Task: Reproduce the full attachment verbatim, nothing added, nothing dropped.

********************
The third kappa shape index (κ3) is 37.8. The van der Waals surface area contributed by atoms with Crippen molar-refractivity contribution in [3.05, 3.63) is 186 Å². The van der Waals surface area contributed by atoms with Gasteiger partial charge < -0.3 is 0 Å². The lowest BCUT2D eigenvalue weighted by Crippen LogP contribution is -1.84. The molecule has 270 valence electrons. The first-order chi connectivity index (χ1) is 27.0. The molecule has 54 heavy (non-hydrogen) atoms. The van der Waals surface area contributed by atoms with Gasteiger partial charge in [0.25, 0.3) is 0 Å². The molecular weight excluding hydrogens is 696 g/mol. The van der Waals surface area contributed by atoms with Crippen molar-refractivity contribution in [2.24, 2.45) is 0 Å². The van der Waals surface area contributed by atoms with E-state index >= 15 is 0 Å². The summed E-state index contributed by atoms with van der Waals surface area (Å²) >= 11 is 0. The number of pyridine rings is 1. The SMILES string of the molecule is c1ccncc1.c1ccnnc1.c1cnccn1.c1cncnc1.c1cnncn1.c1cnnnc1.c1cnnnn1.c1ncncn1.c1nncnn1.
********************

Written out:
The third kappa shape index (κ3) is 37.8. The van der Waals surface area contributed by atoms with Crippen molar-refractivity contribution in [3.05, 3.63) is 186 Å². The van der Waals surface area contributed by atoms with Gasteiger partial charge < -0.3 is 0 Å². The lowest BCUT2D eigenvalue weighted by Crippen LogP contribution is -1.84. The molecule has 270 valence electrons. The first-order chi connectivity index (χ1) is 27.0. The molecule has 54 heavy (non-hydrogen) atoms. The van der Waals surface area contributed by atoms with Gasteiger partial charge in [0.25, 0.3) is 0 Å². The molecular weight excluding hydrogens is 696 g/mol. The van der Waals surface area contributed by atoms with Crippen molar-refractivity contribution in [2.24, 2.45) is 0 Å². The van der Waals surface area contributed by atoms with E-state index >= 15 is 0 Å². The summed E-state index contributed by atoms with van der Waals surface area (Å²) >= 11 is 0. The number of pyridine rings is 1. The SMILES string of the molecule is c1ccncc1.c1ccnnc1.c1cnccn1.c1cncnc1.c1cnncn1.c1cnnnc1.c1cnnnn1.c1ncncn1.c1nncnn1.